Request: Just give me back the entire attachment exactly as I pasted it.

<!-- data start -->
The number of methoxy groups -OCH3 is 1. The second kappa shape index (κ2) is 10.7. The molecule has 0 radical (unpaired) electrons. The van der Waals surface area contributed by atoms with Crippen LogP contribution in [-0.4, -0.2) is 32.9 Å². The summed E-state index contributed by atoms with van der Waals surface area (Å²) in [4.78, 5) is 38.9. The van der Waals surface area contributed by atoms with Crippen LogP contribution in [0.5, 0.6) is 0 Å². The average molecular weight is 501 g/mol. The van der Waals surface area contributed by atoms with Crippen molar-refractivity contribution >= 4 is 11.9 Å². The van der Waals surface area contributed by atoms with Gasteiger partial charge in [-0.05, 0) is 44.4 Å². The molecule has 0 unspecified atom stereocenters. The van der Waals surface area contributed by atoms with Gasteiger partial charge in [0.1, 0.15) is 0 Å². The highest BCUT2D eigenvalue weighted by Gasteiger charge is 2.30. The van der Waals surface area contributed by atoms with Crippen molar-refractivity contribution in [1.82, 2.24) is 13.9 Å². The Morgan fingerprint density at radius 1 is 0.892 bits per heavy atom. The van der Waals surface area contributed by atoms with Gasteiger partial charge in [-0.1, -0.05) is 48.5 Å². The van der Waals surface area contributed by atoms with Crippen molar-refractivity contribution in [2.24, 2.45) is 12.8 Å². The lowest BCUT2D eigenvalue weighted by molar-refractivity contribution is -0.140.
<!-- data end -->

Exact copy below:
The number of methoxy groups -OCH3 is 1. The second kappa shape index (κ2) is 10.7. The molecule has 0 radical (unpaired) electrons. The van der Waals surface area contributed by atoms with Crippen LogP contribution in [-0.4, -0.2) is 32.9 Å². The summed E-state index contributed by atoms with van der Waals surface area (Å²) in [4.78, 5) is 38.9. The van der Waals surface area contributed by atoms with Crippen LogP contribution in [0.5, 0.6) is 0 Å². The average molecular weight is 501 g/mol. The van der Waals surface area contributed by atoms with Crippen molar-refractivity contribution >= 4 is 11.9 Å². The van der Waals surface area contributed by atoms with Gasteiger partial charge in [-0.05, 0) is 44.4 Å². The molecule has 0 unspecified atom stereocenters. The van der Waals surface area contributed by atoms with Gasteiger partial charge in [0.1, 0.15) is 0 Å². The highest BCUT2D eigenvalue weighted by Gasteiger charge is 2.30. The van der Waals surface area contributed by atoms with Crippen molar-refractivity contribution in [1.82, 2.24) is 13.9 Å². The Morgan fingerprint density at radius 1 is 0.892 bits per heavy atom. The van der Waals surface area contributed by atoms with Gasteiger partial charge in [-0.1, -0.05) is 48.5 Å². The van der Waals surface area contributed by atoms with Crippen molar-refractivity contribution in [2.24, 2.45) is 12.8 Å². The lowest BCUT2D eigenvalue weighted by molar-refractivity contribution is -0.140.